Exodus 2:1-10; Psalm 34:11-20; Colossians 3:12-17; Luke 2:33-35
Therefore, as God’s chosen people, holy and dearly loved, clothe yourselves with compassion, kindness, humility, gentleness and patience. And over all these virtues put on love, which binds them all together in perfect unity.
We Anglican women are lucky here in Switzerland. We get two chances to be remembered by our families: today, following the Anglican Lectionary, and then in May, when Switzerland celebrates Mother’s Day. I am potentially even luckier, as my older son’s partner is Norwegian, and they celebrate Mothers’ Day on February 11th, so he has 3 chances to remember me! Yeah, right.
And yet, as we know, this day in the calendar of services is not just about mothers, important though it is to give thanks for all that all our parents or significant adults do and have done for us. A chance to say “Thank you” to them and to God for them is no bad thing. This day is much more than that, it is special in so many ways. To remember our baptism churches and communities; to remember the family of Christ, of which we are all members.
And yet, the Old Testament and Gospels today do focus on women, and their response to situations. Just look at what is happening in the story of Moses. Moses’ very life depends on the women he encounters as a baby. Moses’ mother, for whom the threat of the soul-piercing sword is also present as she is caught between giving up her son to death at the hands of the Egyptians, by order of the Pharaoh, or putting his life at the mercy of the river, in a reed basket, to be found by someone from the very peoples who want him dead. Someone from Pharoah’s own family. And suddenly, Pharoah’s daughter is brought face to face with the enemy as a human baby: crying, scared, alone. And she feels compassion; she feels sorry for him. Her heart is melted and she rescues him and is persuaded by another, very canny, young woman to give him to his own mother to nurse! It is women God uses to move his message, bring his kingdom closer, to initiate salvation.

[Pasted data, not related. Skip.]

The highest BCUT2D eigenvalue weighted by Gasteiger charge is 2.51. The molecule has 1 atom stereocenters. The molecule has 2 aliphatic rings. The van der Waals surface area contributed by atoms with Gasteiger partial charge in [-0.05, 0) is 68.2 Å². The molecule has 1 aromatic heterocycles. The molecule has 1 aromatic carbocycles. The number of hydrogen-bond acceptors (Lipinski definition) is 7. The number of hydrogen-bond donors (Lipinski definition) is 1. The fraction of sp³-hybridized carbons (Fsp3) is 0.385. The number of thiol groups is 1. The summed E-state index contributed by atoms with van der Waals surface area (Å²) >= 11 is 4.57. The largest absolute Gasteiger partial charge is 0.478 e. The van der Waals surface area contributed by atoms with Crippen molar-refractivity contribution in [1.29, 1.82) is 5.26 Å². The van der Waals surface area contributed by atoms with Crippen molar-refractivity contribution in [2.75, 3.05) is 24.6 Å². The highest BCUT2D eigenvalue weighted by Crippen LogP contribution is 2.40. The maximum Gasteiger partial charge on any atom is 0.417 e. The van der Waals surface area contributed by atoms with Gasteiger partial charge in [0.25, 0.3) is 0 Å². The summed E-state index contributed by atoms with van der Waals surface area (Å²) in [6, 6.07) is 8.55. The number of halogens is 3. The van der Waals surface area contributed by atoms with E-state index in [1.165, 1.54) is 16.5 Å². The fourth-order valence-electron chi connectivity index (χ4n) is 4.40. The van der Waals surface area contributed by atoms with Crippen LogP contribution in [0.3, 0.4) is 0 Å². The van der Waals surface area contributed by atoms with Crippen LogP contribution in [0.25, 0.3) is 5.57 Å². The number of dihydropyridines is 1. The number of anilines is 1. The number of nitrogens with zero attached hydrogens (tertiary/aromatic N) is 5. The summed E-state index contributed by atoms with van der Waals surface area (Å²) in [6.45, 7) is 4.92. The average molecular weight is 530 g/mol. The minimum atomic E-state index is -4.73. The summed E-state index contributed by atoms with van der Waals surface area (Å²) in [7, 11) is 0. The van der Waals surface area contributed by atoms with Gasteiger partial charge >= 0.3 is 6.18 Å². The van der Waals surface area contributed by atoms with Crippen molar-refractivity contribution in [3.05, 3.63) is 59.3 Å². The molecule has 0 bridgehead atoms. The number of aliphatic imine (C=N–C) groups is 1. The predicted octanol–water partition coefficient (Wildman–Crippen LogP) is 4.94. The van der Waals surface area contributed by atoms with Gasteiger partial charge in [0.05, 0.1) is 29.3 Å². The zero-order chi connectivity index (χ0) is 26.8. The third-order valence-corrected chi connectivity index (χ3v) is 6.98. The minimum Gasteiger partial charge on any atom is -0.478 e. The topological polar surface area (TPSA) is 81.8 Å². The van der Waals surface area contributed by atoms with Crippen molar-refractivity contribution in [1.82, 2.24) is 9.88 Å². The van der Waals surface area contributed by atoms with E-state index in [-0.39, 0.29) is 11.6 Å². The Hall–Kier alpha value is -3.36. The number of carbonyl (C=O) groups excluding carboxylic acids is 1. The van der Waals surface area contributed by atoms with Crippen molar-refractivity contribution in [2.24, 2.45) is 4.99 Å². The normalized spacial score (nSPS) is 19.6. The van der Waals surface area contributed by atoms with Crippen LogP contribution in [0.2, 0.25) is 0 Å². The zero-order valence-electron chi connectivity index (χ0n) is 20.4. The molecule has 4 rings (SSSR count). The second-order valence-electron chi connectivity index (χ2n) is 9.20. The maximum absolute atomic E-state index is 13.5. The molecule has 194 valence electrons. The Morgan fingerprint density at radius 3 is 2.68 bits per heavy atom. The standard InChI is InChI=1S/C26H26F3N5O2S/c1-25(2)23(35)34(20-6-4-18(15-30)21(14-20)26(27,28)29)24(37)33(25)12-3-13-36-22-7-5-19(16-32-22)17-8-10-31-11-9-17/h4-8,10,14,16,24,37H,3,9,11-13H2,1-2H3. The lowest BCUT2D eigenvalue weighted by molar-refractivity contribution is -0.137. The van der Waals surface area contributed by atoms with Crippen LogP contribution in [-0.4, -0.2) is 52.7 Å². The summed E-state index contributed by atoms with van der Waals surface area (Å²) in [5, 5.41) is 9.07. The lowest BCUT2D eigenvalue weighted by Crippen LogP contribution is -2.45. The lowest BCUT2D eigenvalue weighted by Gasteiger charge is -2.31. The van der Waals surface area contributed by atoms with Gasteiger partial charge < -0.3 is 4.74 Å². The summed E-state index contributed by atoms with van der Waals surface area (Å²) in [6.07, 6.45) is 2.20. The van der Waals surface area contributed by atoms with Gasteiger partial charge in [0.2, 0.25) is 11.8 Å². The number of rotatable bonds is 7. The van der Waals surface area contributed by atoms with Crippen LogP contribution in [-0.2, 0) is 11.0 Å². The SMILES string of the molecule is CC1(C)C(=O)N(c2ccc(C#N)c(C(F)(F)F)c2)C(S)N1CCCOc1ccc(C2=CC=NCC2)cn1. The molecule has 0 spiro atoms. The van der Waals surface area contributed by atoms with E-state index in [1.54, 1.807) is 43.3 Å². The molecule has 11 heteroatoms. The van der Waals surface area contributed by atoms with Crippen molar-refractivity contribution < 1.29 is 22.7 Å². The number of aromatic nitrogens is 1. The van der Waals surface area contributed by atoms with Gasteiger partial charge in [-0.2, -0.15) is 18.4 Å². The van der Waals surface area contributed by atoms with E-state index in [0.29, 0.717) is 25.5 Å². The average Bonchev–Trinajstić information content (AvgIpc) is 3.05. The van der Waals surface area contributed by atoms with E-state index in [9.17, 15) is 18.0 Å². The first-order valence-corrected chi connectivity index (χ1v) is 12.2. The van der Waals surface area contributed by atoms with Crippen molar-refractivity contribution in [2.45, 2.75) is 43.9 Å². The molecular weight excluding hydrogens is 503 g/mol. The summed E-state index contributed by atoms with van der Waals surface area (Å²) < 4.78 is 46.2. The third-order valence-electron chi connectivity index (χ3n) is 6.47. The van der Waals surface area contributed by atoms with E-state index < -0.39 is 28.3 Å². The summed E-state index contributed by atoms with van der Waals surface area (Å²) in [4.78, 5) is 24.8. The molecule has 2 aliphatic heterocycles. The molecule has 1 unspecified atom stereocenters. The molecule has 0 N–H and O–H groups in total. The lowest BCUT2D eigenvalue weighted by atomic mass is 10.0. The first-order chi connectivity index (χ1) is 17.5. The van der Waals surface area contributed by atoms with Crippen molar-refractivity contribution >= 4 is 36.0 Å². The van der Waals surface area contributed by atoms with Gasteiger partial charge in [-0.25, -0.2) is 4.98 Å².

And in the Gospels for today (I say Gospels because there is a choice of Gospel for Mothering Sunday) again a woman takes centre stage. Both are about Mary: In Luke, Mary is told of Jesus’ future and the challenge this brings not just to humanity but to her too: and a sword will pierce your own heart too. The other (John 19:25b-27) is when Mary’s heart faces that piercing: she stands at the foot of the cross watching her son, the one she bore, brought up, watched through his childhood, career, and ministry – often fearful for the words he speaks, the actions he does, the direction his life takes him. Not fully understanding but trying to, trying to work out what it all means. And then, this. She watches the guards throw dice for his clothes as he hangs in pain above her. And a sword pierces her own heart too. And then from the cross, Jesus reveals his love for her, protecting her by putting her under the care of another: Woman, here is your son; here is your mother. “And from that hour the disciple took her into his own home.” She cannot help him and there is no sword sharper for a parent than having to stand by as a child suffers, dies. But Jesus reaches out and protects her, because as a widow with no male protection she is vulnerable, at risk of poverty, exploitation, and oppression.